China's judicial organ will properly deal with the people who engaged themselves in creating unrest in Lhasa according to law, said Sun Qian, deputy procurator-general of the Supreme People's Procuratorate, on Saturday.
Sun said the unrest which broke out in Lhasa, capital of Tibet Autonomous Region, was provoked by "a handful of monks" and was a "political scheme premeditated by the Dalai clique to separate Tibet from China and sabotage the normal, harmonious and peaceful life of people in Tibet."
"The unrest is in the process of calming down," said Sun at a press conference on the sidelines of the national legislature's annual session.
Law enforcement authorities in Tibet issued a notice on Saturday, urging lawbreakers in the riot to stop criminal activities and offering leniency to those who surrender themselves.
According to local officials, the death toll from Friday's riot rose to 10. The victims were all innocent civilians, including two hotel employees and two shop owners, and most of them were burnt to death.
At the same press conference, Zhang Jun, vice president of the Supreme People's Court, said Chinese citizens are protected by the Constitution to have the freedom of speech when answering a question raised by a U.S. journalist that asked if Tibetan people would be charged for describing the Lhasa riot to foreign media and criticizing the Olympic Games.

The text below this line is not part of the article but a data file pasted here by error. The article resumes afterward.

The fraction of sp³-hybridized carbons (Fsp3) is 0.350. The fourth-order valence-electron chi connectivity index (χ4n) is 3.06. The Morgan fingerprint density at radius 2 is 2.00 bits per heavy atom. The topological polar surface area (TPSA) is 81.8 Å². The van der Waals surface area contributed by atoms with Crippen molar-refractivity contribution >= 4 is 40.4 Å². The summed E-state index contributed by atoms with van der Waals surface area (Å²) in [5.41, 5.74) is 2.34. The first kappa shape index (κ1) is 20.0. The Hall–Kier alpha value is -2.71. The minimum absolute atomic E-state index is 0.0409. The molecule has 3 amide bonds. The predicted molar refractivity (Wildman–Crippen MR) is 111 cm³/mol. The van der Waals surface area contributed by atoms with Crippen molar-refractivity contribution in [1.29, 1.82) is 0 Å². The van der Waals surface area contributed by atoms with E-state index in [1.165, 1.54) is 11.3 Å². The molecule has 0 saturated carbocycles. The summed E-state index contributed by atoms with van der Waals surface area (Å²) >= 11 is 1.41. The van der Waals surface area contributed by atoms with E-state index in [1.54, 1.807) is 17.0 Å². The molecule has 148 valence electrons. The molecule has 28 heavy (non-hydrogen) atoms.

"It is out of question that citizens have the right to express their ideas, including suggestions to and criticisms on the government. The rights are protected by law and Constitution," Zhang said.
It is all right for people to criticize the preparations for the Olympic Games or express their complaints, he added.
However, Zhang said, "Freedom of speech does not mean you won’t face punishment for slandering and insulting other people."
Sun Qian, the senior procurator, also slashed rumors that China detained some people on charge of subverting the government just for a successful Olympic Games.